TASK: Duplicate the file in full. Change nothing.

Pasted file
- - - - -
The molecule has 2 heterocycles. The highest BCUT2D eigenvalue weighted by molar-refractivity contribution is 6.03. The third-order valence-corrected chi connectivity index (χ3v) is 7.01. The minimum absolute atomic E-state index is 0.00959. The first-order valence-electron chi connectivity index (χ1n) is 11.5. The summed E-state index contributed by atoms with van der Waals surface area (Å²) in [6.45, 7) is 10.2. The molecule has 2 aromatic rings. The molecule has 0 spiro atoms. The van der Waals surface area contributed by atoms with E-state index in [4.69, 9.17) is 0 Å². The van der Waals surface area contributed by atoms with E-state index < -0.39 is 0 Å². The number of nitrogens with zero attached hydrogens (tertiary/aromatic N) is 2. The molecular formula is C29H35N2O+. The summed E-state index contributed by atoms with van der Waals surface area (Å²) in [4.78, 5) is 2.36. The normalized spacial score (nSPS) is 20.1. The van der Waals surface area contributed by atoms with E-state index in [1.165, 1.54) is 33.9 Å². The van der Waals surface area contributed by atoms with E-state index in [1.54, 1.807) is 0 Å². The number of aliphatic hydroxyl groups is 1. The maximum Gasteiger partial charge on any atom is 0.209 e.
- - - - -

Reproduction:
The molecule has 2 heterocycles. The highest BCUT2D eigenvalue weighted by molar-refractivity contribution is 6.03. The third-order valence-corrected chi connectivity index (χ3v) is 7.01. The minimum absolute atomic E-state index is 0.00959. The first-order valence-electron chi connectivity index (χ1n) is 11.5. The summed E-state index contributed by atoms with van der Waals surface area (Å²) in [6.45, 7) is 10.2. The molecule has 2 aromatic rings. The molecule has 0 spiro atoms. The van der Waals surface area contributed by atoms with E-state index in [4.69, 9.17) is 0 Å². The van der Waals surface area contributed by atoms with E-state index < -0.39 is 0 Å². The number of nitrogens with zero attached hydrogens (tertiary/aromatic N) is 2. The molecular formula is C29H35N2O+. The summed E-state index contributed by atoms with van der Waals surface area (Å²) in [4.78, 5) is 2.36. The normalized spacial score (nSPS) is 20.1. The van der Waals surface area contributed by atoms with E-state index in [1.165, 1.54) is 33.9 Å². The van der Waals surface area contributed by atoms with E-state index in [1.54, 1.807) is 0 Å². The number of aliphatic hydroxyl groups is 1. The maximum Gasteiger partial charge on any atom is 0.209 e.